Complex Communities

Author: Benjamin W. Porter
Publisher: University of Arizona Press
ISBN: 0816599149
Format: PDF, ePub, Docs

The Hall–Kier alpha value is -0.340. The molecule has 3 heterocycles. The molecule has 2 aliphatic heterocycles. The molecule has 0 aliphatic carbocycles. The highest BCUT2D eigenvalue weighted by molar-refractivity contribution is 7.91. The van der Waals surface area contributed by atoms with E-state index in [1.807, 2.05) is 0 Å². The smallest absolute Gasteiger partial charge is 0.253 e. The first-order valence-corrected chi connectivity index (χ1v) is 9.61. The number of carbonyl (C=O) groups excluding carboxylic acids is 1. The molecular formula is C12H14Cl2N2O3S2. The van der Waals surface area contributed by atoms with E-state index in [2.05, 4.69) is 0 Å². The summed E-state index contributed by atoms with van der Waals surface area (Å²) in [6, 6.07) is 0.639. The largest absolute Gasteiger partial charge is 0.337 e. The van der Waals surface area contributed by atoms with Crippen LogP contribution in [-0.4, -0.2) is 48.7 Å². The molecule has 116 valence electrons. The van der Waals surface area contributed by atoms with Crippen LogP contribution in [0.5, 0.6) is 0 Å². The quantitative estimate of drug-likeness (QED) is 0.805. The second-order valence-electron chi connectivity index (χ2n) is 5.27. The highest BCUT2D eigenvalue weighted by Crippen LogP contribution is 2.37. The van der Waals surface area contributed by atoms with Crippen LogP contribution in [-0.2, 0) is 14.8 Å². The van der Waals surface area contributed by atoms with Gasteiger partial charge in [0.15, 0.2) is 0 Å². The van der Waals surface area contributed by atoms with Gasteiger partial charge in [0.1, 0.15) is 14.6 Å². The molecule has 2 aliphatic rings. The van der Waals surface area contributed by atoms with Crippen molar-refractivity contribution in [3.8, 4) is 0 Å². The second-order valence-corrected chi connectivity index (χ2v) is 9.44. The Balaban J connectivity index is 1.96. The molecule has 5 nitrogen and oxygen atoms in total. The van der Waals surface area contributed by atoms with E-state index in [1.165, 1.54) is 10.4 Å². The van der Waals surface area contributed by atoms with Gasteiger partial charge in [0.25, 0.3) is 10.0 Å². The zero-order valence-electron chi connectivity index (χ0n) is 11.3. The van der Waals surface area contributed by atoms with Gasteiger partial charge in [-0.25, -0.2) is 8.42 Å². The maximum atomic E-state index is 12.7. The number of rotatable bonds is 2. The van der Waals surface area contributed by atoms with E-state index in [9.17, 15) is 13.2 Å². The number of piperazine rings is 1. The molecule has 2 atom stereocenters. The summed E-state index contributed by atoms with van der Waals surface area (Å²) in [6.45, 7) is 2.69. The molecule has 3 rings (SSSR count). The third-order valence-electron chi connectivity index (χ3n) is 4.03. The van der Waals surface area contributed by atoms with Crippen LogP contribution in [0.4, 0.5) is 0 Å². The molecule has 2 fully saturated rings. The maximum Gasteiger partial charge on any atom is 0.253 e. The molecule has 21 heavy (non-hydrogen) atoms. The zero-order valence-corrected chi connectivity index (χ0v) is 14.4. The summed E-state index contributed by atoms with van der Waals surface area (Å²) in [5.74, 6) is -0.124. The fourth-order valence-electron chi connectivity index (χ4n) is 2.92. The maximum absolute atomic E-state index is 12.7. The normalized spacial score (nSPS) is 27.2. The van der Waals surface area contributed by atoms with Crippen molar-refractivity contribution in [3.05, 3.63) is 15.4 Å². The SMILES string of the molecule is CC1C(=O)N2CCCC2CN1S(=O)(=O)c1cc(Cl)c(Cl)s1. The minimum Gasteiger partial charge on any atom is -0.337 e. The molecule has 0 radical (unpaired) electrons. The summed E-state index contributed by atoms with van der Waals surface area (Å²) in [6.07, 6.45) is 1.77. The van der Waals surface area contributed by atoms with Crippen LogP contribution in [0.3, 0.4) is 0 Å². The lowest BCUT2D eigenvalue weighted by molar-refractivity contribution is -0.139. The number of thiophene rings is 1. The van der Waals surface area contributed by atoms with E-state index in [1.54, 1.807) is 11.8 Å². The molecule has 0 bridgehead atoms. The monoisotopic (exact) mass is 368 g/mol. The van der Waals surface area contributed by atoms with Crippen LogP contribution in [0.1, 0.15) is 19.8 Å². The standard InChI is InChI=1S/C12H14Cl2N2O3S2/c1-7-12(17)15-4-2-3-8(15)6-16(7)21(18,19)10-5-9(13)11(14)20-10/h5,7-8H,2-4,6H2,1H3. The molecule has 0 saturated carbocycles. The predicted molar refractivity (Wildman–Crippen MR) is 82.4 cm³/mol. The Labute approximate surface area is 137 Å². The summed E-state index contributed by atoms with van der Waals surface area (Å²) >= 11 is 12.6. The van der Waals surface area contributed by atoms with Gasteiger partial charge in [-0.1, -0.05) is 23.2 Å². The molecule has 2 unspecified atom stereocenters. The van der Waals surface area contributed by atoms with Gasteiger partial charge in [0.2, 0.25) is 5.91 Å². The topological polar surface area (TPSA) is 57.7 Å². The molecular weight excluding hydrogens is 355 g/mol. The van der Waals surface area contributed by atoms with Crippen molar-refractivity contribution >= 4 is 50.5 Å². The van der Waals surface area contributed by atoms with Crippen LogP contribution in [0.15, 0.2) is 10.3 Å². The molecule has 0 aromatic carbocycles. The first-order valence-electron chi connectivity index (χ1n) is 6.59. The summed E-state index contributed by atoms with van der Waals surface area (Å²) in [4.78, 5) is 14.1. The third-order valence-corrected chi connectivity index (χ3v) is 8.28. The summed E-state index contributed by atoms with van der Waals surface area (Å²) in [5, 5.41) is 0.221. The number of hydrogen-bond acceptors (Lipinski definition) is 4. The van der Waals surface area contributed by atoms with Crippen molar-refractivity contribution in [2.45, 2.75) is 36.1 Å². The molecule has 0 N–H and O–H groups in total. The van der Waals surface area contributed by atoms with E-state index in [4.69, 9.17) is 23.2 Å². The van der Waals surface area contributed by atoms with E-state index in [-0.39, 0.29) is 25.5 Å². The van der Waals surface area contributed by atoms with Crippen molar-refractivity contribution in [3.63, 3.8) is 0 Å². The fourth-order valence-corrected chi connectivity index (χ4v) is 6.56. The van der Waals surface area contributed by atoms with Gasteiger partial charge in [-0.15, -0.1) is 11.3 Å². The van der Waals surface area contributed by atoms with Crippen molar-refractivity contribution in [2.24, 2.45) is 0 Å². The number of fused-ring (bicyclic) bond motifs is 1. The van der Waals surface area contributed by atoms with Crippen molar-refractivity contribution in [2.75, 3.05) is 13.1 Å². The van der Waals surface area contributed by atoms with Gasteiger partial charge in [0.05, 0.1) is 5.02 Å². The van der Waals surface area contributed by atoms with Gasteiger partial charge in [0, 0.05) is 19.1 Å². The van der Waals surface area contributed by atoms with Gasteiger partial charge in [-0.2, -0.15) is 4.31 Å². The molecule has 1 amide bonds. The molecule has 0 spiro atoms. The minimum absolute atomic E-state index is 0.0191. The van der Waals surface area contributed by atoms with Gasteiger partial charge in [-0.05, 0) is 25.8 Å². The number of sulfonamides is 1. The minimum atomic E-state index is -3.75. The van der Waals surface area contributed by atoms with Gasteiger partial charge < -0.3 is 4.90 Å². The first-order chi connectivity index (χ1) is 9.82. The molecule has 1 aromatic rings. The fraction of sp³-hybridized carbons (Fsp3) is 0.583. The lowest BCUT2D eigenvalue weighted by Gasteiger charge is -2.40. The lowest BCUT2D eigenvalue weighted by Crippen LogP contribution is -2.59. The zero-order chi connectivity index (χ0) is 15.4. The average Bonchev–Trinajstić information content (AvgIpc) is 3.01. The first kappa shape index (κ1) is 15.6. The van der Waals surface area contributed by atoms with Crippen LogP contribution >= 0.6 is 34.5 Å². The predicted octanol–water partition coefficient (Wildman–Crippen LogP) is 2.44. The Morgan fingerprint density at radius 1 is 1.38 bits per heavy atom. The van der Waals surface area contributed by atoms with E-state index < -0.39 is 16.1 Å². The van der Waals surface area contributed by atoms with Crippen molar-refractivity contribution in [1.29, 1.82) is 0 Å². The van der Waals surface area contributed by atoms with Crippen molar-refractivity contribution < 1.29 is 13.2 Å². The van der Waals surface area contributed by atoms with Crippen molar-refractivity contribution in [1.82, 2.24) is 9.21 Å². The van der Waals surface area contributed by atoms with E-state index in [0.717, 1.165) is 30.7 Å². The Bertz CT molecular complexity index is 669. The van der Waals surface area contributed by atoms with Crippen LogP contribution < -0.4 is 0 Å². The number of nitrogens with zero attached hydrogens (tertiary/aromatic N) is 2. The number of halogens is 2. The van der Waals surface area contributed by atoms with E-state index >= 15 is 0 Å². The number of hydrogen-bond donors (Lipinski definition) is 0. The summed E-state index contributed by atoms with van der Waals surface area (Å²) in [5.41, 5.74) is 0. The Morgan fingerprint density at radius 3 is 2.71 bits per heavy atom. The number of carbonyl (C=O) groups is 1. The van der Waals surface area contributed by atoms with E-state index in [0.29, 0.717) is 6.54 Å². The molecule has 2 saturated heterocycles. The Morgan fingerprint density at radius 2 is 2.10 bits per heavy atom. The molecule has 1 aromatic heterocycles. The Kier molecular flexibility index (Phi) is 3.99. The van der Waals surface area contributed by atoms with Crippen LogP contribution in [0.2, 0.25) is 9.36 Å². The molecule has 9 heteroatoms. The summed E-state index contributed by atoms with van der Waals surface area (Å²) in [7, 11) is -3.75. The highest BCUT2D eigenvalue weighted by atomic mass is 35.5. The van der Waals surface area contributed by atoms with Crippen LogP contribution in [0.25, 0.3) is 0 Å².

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Complex Communities explores how sedentary settlements developed and flourished in the Middle East during the Early Iron Age nearly four thousand years ago. Using archaeological evidence, Benjamin Porter reconstructs how residents maintained their communities despite environmental uncertainties. Living in a semi-arid area in the present-day country of Jordan, villagers faced a harsh and unpredictable ecosystem. Communities fostered resilience by creating flexible production routines and leadership strategies. Settlements developed what archaeologists call “communal complexity,” a condition through which small-scale societies shift between egalitarian and hierarchical arrangements. Complex Communities provides detailed, scientifically grounded reconstructions of how this communal complexity functioned in the region. These settlements emerged during a period of recovery following the political and economic collapse of Bronze Age Mediterranean societies. Scholars have characterized west-central Jordan’s political organization during this time as an incipient Moabite state. Complex Communities argues instead that the settlements were a collection of independent, self-organizing entities. Each community constructed substantial villages with fortifications, practiced both agriculture and pastoralism, and built and stocked storage facilities. From these efforts to produce and store resources, especially food, wealth was generated and wealthier households gained power over their neighbors. However, power was limited by the fact that residents could—and did—leave communities and establish new ones. Complex Communities reveals that these settlements moved through adaptive cycles as they adjusted to a changing socionatural system. These sustainability-seeking communities have lessons to offer not only the archaeologists studying similar struggles in other locales, but also to contemporary communities facing negative climate change. Readers interested in resilience studies, Near Eastern archaeology, historical ecology, and the archaeology of communities will welcome this volume.